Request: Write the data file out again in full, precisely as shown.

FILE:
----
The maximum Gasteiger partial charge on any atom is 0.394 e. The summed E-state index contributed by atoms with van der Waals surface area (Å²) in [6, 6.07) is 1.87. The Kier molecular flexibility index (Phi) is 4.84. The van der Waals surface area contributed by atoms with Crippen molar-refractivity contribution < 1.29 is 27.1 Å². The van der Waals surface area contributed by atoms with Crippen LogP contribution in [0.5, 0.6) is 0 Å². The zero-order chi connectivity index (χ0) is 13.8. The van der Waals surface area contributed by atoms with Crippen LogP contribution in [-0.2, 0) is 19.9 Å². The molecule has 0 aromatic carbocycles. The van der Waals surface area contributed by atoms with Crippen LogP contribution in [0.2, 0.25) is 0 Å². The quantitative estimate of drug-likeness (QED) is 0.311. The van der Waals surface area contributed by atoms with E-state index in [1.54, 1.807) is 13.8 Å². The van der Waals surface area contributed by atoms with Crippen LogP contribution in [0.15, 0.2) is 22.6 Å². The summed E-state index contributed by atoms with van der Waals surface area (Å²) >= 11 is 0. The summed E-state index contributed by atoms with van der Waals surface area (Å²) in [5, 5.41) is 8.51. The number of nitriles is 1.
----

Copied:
The maximum Gasteiger partial charge on any atom is 0.394 e. The summed E-state index contributed by atoms with van der Waals surface area (Å²) in [6, 6.07) is 1.87. The Kier molecular flexibility index (Phi) is 4.84. The van der Waals surface area contributed by atoms with Crippen molar-refractivity contribution < 1.29 is 27.1 Å². The van der Waals surface area contributed by atoms with Crippen LogP contribution in [0.5, 0.6) is 0 Å². The zero-order chi connectivity index (χ0) is 13.8. The van der Waals surface area contributed by atoms with Crippen LogP contribution in [-0.2, 0) is 19.9 Å². The molecule has 0 aromatic carbocycles. The van der Waals surface area contributed by atoms with Crippen LogP contribution in [0.2, 0.25) is 0 Å². The quantitative estimate of drug-likeness (QED) is 0.311. The van der Waals surface area contributed by atoms with E-state index in [1.54, 1.807) is 13.8 Å². The van der Waals surface area contributed by atoms with Crippen LogP contribution in [0.15, 0.2) is 22.6 Å². The summed E-state index contributed by atoms with van der Waals surface area (Å²) >= 11 is 0. The summed E-state index contributed by atoms with van der Waals surface area (Å²) in [5, 5.41) is 8.51. The number of nitriles is 1.